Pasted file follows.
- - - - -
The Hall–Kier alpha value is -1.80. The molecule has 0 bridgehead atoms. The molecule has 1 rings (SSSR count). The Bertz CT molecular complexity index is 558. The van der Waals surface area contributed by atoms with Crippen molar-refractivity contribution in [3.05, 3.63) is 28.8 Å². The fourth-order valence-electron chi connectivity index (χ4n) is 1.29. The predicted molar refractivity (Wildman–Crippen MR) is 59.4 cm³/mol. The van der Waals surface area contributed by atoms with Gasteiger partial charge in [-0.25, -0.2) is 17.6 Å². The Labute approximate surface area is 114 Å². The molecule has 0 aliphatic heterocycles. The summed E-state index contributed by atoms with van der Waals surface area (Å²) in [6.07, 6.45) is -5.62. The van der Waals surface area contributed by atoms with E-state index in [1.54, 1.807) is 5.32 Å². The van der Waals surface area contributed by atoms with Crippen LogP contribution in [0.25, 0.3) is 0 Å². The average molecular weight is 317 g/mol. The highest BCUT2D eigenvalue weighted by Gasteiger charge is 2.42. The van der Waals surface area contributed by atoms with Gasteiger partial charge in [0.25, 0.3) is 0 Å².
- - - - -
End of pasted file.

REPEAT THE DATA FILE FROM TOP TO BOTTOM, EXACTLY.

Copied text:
The Hall–Kier alpha value is -1.80. The molecule has 0 bridgehead atoms. The molecule has 1 rings (SSSR count). The Bertz CT molecular complexity index is 558. The van der Waals surface area contributed by atoms with Crippen molar-refractivity contribution in [3.05, 3.63) is 28.8 Å². The fourth-order valence-electron chi connectivity index (χ4n) is 1.29. The predicted molar refractivity (Wildman–Crippen MR) is 59.4 cm³/mol. The van der Waals surface area contributed by atoms with Gasteiger partial charge in [-0.25, -0.2) is 17.6 Å². The Labute approximate surface area is 114 Å². The molecule has 0 aliphatic heterocycles. The summed E-state index contributed by atoms with van der Waals surface area (Å²) in [6.07, 6.45) is -5.62. The van der Waals surface area contributed by atoms with E-state index in [1.54, 1.807) is 5.32 Å². The van der Waals surface area contributed by atoms with Crippen LogP contribution in [0.25, 0.3) is 0 Å². The average molecular weight is 317 g/mol. The highest BCUT2D eigenvalue weighted by Gasteiger charge is 2.42. The van der Waals surface area contributed by atoms with Gasteiger partial charge in [0.25, 0.3) is 0 Å².